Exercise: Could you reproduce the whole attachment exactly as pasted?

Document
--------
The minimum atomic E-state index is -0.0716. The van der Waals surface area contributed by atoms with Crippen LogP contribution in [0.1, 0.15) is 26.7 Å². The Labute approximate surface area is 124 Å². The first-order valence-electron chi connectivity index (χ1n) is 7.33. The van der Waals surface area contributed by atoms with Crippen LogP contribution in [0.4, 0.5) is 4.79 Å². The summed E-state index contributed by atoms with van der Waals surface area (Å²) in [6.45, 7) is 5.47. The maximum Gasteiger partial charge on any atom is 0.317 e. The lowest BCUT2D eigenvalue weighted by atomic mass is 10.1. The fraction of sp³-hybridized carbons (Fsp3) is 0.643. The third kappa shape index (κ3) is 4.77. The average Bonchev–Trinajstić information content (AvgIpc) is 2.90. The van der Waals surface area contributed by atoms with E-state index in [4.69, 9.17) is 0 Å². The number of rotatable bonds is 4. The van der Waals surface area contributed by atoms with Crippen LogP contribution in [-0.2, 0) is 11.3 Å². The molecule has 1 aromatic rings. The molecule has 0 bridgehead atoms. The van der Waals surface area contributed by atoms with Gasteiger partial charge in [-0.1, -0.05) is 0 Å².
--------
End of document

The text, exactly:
The minimum atomic E-state index is -0.0716. The van der Waals surface area contributed by atoms with Crippen LogP contribution in [0.1, 0.15) is 26.7 Å². The Labute approximate surface area is 124 Å². The first-order valence-electron chi connectivity index (χ1n) is 7.33. The van der Waals surface area contributed by atoms with Crippen LogP contribution in [0.4, 0.5) is 4.79 Å². The summed E-state index contributed by atoms with van der Waals surface area (Å²) in [6.45, 7) is 5.47. The maximum Gasteiger partial charge on any atom is 0.317 e. The lowest BCUT2D eigenvalue weighted by atomic mass is 10.1. The fraction of sp³-hybridized carbons (Fsp3) is 0.643. The third kappa shape index (κ3) is 4.77. The average Bonchev–Trinajstić information content (AvgIpc) is 2.90. The van der Waals surface area contributed by atoms with E-state index in [4.69, 9.17) is 0 Å². The number of rotatable bonds is 4. The van der Waals surface area contributed by atoms with Crippen LogP contribution in [-0.2, 0) is 11.3 Å². The molecule has 1 aromatic rings. The molecule has 0 bridgehead atoms. The van der Waals surface area contributed by atoms with Gasteiger partial charge in [-0.1, -0.05) is 0 Å².